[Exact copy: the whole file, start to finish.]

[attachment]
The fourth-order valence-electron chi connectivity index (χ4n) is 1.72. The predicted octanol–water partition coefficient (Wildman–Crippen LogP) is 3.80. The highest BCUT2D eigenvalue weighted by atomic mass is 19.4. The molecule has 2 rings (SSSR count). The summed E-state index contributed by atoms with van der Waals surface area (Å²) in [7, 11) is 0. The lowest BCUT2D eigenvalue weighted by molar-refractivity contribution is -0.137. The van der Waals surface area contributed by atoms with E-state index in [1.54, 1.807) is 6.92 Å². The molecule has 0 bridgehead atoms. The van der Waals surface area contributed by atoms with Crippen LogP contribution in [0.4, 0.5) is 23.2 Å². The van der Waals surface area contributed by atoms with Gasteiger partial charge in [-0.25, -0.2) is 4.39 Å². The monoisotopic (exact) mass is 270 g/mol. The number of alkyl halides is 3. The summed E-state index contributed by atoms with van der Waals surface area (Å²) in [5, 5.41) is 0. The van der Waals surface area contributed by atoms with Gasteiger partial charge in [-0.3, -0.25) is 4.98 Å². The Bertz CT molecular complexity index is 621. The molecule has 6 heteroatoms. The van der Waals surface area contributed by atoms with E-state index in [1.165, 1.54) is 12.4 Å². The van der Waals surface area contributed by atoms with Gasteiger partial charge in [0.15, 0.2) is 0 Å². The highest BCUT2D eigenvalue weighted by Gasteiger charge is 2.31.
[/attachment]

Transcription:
The fourth-order valence-electron chi connectivity index (χ4n) is 1.72. The predicted octanol–water partition coefficient (Wildman–Crippen LogP) is 3.80. The highest BCUT2D eigenvalue weighted by atomic mass is 19.4. The molecule has 2 rings (SSSR count). The summed E-state index contributed by atoms with van der Waals surface area (Å²) in [7, 11) is 0. The lowest BCUT2D eigenvalue weighted by molar-refractivity contribution is -0.137. The van der Waals surface area contributed by atoms with E-state index in [1.54, 1.807) is 6.92 Å². The molecule has 0 bridgehead atoms. The van der Waals surface area contributed by atoms with Crippen LogP contribution in [0.4, 0.5) is 23.2 Å². The van der Waals surface area contributed by atoms with Gasteiger partial charge in [-0.25, -0.2) is 4.39 Å². The monoisotopic (exact) mass is 270 g/mol. The number of alkyl halides is 3. The summed E-state index contributed by atoms with van der Waals surface area (Å²) in [5, 5.41) is 0. The van der Waals surface area contributed by atoms with Gasteiger partial charge in [-0.3, -0.25) is 4.98 Å². The Bertz CT molecular complexity index is 621. The molecule has 6 heteroatoms. The van der Waals surface area contributed by atoms with E-state index in [1.165, 1.54) is 12.4 Å². The van der Waals surface area contributed by atoms with Gasteiger partial charge in [0.15, 0.2) is 0 Å². The highest BCUT2D eigenvalue weighted by Gasteiger charge is 2.31.